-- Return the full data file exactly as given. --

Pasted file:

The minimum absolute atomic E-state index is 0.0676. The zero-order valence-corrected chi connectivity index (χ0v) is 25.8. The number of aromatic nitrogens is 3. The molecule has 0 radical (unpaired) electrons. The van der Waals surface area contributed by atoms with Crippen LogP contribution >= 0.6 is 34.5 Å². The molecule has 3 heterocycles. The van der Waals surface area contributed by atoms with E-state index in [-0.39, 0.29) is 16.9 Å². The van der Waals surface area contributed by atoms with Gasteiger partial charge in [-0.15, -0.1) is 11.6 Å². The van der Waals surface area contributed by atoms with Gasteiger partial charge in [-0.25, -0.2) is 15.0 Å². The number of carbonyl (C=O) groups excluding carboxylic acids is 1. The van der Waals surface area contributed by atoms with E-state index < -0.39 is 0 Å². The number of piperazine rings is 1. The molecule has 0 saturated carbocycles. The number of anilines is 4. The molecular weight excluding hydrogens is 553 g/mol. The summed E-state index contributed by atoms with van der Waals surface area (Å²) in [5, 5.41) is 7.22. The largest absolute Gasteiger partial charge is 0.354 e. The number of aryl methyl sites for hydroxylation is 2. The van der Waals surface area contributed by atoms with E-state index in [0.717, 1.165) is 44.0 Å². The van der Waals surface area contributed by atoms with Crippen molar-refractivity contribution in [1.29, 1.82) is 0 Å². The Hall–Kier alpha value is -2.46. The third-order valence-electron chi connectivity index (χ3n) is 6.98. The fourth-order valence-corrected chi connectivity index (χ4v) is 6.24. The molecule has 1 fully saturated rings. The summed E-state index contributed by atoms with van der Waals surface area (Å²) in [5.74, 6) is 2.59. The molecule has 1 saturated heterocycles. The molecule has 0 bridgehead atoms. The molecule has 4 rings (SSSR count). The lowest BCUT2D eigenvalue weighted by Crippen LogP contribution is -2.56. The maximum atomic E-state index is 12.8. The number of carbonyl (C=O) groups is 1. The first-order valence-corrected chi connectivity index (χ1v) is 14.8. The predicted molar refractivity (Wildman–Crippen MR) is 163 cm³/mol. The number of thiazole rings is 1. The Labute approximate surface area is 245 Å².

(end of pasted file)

The minimum absolute atomic E-state index is 0.0676. The zero-order valence-corrected chi connectivity index (χ0v) is 25.8. The number of aromatic nitrogens is 3. The molecule has 0 radical (unpaired) electrons. The van der Waals surface area contributed by atoms with Crippen LogP contribution >= 0.6 is 34.5 Å². The molecule has 3 heterocycles. The van der Waals surface area contributed by atoms with E-state index in [-0.39, 0.29) is 16.9 Å². The van der Waals surface area contributed by atoms with Gasteiger partial charge in [-0.15, -0.1) is 11.6 Å². The van der Waals surface area contributed by atoms with Gasteiger partial charge in [-0.25, -0.2) is 15.0 Å². The number of carbonyl (C=O) groups excluding carboxylic acids is 1. The van der Waals surface area contributed by atoms with E-state index < -0.39 is 0 Å². The number of piperazine rings is 1. The molecule has 0 saturated carbocycles. The number of anilines is 4. The molecular weight excluding hydrogens is 553 g/mol. The summed E-state index contributed by atoms with van der Waals surface area (Å²) in [5, 5.41) is 7.22. The largest absolute Gasteiger partial charge is 0.354 e. The number of aryl methyl sites for hydroxylation is 2. The van der Waals surface area contributed by atoms with E-state index in [0.717, 1.165) is 44.0 Å². The van der Waals surface area contributed by atoms with Crippen molar-refractivity contribution in [1.29, 1.82) is 0 Å². The Hall–Kier alpha value is -2.46. The third-order valence-electron chi connectivity index (χ3n) is 6.98. The fourth-order valence-corrected chi connectivity index (χ4v) is 6.24. The molecule has 1 fully saturated rings. The summed E-state index contributed by atoms with van der Waals surface area (Å²) in [5.74, 6) is 2.59. The molecule has 1 saturated heterocycles. The molecule has 0 bridgehead atoms. The molecule has 4 rings (SSSR count). The lowest BCUT2D eigenvalue weighted by Crippen LogP contribution is -2.56. The maximum atomic E-state index is 12.8. The number of carbonyl (C=O) groups is 1. The first-order valence-corrected chi connectivity index (χ1v) is 14.8. The predicted molar refractivity (Wildman–Crippen MR) is 163 cm³/mol. The number of thiazole rings is 1. The Labute approximate surface area is 245 Å².